Grace Dent on TV: The Newsroom, Sky Atlantic

If you find Sorkin's latest a bit trite, think on this: at least you're not watching Winter Wipeout

On first whiff that Aaron Sorkin's new drama The Newsroom had base-notes of ordure, learned folk from every continent gathered round to beat it like a crap TV pinata. It's not that The Newsroom, episode 2 of which played on Sky Atlantic this week, is heinously bad – it's a pleasant enough way to waste an hour re-visiting the details of the BP oil spill played out in an office full of dislikable smartarses – it's simply not amazing.

To recap: Will McAvoy (Jeff Daniels) is a VERY SHOUTY MAN, a godlike newshound biting at the bare bum of American truth. MacKenzie McHale (Emily Mortimer) is his ex-girlfriend whom Will doesn't like (shhh but he does, oh no he doesn't, ooh he's so torn). I've watched until the end of episode 4 and I'm already roaring "Oh bloody grow up" every time Will brings up MacKenzie's reported relationship-blitzing demeanour.

MacKenzie is one of the best executive producers in the world – ok, she can't use e-mail, work a wipe-clean board or even find employment in a newsroom where her boss blanked all contact for three years – but she is, nevertheless, truly brilliant. And MacKenzie loves news: in fact, when Will reads the news live on air from the autocue, MacKenzie stares lovingly at the monitor, drinking in its gorgeousness.

Maybe, having worked amongst reporters and TV folk for many years, I can't take this grandiose view of 'the newsroom' seriously. Much closer to the truth, I feel, is the 90s comedy Drop The Dead Donkey, the tale of a non-cosy, deadpan gang of quietly brilliant curmudgeons cranking out a wonky product, just hoping for the best, and somehow always triumphing just in time for last orders.

In Sorkin's newsroom, he who shouts loudest is king, in real newsrooms I always find shouting to be the sound of someone failing. Weirdly, Mackenzie is about 20 years younger than Will, but never mind the age-gap and the fact she's superhot –it's for Will she pines, a bit like Christine Bleakley would no doubt have a red-hot crush on Jon Snow if the two of them were placed in close vicinity discussing "the news", which as well as being bloody exciting is powerfully sexy.

So that's the basics. Add in a few recurring storylines between Maggie (The Newsroom's 'Dawn from The Office' character) and Jim (The Newsroom's 'Tim from The Office' character) and Maggie's boyfriend who works on 'The 10 o'clock show' (The Newsroom's Swindon Branch), oh and don't forget the money guys in the suits upstairs who appear approximately twice an episode to say: "Why, you! Pesky Will McAvoy, we coulda pushed d'ose viewing figures way up if you'd only said the Tea Party was real good, but you said it was baaad and now we're mighty vexed!" Plus the occasional comedy cul-de-sac moment from Dev from Slumdog Millionaire and his 'blog' and a LOT of waffling on about the politics of news and you've got a show already renewed for a second series.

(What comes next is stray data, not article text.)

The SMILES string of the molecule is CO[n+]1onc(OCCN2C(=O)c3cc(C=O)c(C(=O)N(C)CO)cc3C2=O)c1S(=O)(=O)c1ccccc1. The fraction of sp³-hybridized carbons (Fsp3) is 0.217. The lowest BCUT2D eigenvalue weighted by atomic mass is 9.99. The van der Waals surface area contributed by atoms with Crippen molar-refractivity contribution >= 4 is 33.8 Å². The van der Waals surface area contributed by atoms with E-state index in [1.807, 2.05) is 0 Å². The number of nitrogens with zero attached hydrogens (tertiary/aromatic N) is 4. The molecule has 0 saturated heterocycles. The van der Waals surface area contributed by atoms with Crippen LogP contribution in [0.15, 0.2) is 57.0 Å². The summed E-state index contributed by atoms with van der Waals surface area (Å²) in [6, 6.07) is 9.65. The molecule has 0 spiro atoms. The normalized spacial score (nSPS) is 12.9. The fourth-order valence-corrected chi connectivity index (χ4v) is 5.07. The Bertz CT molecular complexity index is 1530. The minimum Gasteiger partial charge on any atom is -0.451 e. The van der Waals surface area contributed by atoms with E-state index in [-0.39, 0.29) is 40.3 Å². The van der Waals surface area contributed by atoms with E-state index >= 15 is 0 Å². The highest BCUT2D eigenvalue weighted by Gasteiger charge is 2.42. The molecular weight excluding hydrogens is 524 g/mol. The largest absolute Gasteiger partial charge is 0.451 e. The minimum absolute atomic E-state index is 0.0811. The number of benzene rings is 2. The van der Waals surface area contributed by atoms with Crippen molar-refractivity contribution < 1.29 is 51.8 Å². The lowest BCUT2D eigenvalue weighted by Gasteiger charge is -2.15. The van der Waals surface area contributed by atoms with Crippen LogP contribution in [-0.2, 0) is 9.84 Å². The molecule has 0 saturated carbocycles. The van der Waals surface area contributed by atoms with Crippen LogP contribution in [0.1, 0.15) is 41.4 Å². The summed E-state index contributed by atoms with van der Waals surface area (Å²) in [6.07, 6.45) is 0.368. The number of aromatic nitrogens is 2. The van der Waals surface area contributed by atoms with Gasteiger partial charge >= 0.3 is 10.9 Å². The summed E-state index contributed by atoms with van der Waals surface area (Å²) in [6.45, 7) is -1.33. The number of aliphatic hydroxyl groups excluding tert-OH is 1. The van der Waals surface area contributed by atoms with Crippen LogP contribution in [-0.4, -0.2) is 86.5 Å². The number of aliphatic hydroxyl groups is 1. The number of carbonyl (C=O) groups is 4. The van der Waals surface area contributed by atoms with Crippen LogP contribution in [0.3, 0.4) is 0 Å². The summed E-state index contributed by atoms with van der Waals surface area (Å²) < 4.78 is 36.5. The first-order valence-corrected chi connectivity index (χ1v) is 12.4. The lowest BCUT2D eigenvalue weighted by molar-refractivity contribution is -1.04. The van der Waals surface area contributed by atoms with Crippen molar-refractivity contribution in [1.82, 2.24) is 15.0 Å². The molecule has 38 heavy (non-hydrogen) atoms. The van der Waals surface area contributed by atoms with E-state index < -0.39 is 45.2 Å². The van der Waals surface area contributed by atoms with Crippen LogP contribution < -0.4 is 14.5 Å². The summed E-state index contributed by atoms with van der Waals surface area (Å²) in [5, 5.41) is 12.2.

The problem that Sorkin has with The Newsroom is that he's made a show far too clever for stupid people to love, but far too stupid for clever people to love. I may put myself on the "stupid people" side here as the majority of The Newsroom's machine-gun dialogue dissections of news corporations and agendas set in the light of complex foreign policy, woosh over my head on first hearing. Once Sorkin's characters walked and talked; now they don't even walk, they simply stand motionless, letting the scene benefit from the majesty of their truth.

A little too much self-reverent quacking for my ear, then. But for all the clever-clogs out there? Well, Sorkin attracts a certain kind of discerning (translation: bloody insufferable) TV viewer, the sort of "I love TV" Johnny-come-lately who watched seven series of The West Wing on DVD, gets wobbly lipped about Sportsnight, and will endure more throwaway froth like Wallander, then expect all TV to be equally quasi life-enhancing.

All Sorkin devotees still grizzling about The Newsroom should be forced to pass my TV Critic's Licence exam which involves clocking up thousands of hours of terrible telly to aid 'perspective'. This includes 50+ hours of ITV1 Sunday night one-off drama about a middle class family WITH A DARK SECRET (trailers scored by Des'ree); 20 hours of faded celebs on BBC1's Winter Wipeout; 100 five-minute Channel 4 4thought films where some blithering twonk claims you can "cure depression with prayer"; plus 75 Holby City plots where people with grave maladies die on trollies as staff are too busy dry humping in the cleaners' cupboard.

Crucial viewing for Newsroom critics, in particular, should be Channel 4's recent satire 'Hacks', a show so poor that real hacks couldn't even muster the strength to be rankled. Next week in The Newsroom: Jane Fonda shows up AND SHE'S VERY ANGRY. Well, she would be.

On Tuesday, Carol who does the weather on BBC Breakfast pointed at a yellow circle on the map and talked of "sun". It poured down shortly afterwards, but it was a thrilling summer TV moment.

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